I’m never sure about what to call “cemeteries” in the Philippines: as with a lot of things here, the Western ideal takes a whole new meaning. The Filipino graveyard is as much about life as it is about death: people do live in shacks in the graveyard, mausoleums become homes for caretakers and undertakers and gravediggers and their families. On All Saints’ Day, the land of the dead becomes everything in the land of the living: a marketplace, a picnic area, a park, a playground. A casket can become a photo booth (or at least one enterprising funeral home thought of that brilliant idea), just as the tombs in the front of the cemetery become sari-sari stores.

Far from the “Six Feet Under” feel of memorial parks, or notions of “the family plot.”


The (Vice) President’s Speech

A few days ago, Vice President Jejomar Binay took to the lectern of the PICC, and delivered what was – at least to his spokespersons and his most ardent supporters – a speech that was “presidential” in tone. It had all the trimmings of what many of us would call “presidential:” the tableau, the motif, the somber cadence of Binay addressing the nation. Except for the cheers of his supporters, chanting his name. So much for the presidential tone: anyone who still doubts Binay’s clear intentions to run for President at that point is either deprived of reason, or deprived of the senses.

While most of us would complain that the substance of Binay’s speech was lacking (if anything, Binay dodged and redirected accusations, rather than answer them outright), that would be somehow missing the point. Binay’s political success – and his rise to power – was never predicated on the desire of an educated middle class for transparency and accountability, but on the message that resonates with the downtrodden majority.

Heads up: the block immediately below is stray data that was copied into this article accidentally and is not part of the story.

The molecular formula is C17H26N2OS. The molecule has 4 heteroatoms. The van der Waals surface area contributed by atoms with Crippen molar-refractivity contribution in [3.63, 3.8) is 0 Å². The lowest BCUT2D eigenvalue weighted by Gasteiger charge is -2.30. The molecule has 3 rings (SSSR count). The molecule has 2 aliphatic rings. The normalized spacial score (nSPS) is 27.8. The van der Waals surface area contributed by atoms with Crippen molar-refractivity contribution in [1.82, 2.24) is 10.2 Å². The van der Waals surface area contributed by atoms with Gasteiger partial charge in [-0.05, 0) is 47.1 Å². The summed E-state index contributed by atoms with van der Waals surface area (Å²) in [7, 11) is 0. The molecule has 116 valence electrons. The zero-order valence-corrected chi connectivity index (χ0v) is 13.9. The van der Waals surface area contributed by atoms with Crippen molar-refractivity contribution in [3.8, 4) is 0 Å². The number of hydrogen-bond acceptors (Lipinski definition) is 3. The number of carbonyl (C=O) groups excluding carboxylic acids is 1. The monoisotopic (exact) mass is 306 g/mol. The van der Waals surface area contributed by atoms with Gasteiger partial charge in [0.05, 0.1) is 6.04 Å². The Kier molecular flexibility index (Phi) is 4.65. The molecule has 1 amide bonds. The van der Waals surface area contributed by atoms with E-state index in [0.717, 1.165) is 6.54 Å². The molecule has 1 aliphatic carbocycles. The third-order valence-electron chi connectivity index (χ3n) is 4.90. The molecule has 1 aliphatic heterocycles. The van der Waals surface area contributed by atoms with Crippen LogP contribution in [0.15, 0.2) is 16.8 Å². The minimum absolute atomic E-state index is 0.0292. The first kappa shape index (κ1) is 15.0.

Out of Touch

Sec. Jun Abaya’s right: he shouldn’t be offering excuses on the state of the MRT. But there’s a difference between offering and making them.

Let’s say, for the sake of argument, that the MRT may not be the rotten deathtrap that many people paint it to be. Maybe people just don’t have the right metaphors for a very uncomfortable form of public transit. There’s always the overcrowded bus on a congested major highway, for example. Or prohibitively expensive taxi cabs. Or one may just consider buying a car.

But here’s thing: Sec. Abaya asks, why would anyone put up with it? Sec. Abaya claims that if ordinary people put up with it, there should be no reason why it’s “bulok.” Sec. Abaya also propounds that if you spruce up the MRT, you can even turn it into a tourist attraction.

There – with all the benefit of the doubt given up to this point – is the problem. A sense of being out of touch.


The Irony of Vice

Vice Ganda is right: not all who protest are really out there protesting. Some of them were just paid to protest. Some of them were just bribed; perhaps to buy a few kilos of rice for their trouble.

But there’s the rub: that’s the cost of dissent in this country.

I don’t think that Vice was being “elitist” or anything; everyone has the right to opinions, and there’s a lot to be admired in frank comments when everyone’s walking on eggshells. What it was to me, for all it was to me, is a betrayal of biases. There’s a big difference between people being on the take for dissenting, and how much is paid for that dissent.

In doing so, Vice Ganda reveals that we don’t put a lot of stock in our individual actions to move this country forward. In saying so, Vice Ganda also reveals that it has gotten to the point that the price of protest – for those of us who should protest – can be paid for in the form of rice. And in spreading so, Vice Ganda reveals that this is the quality of questioning we like: divisive ones, and not constructive ones.

What follows, I hope, isn’t “cyberbullying” or anything.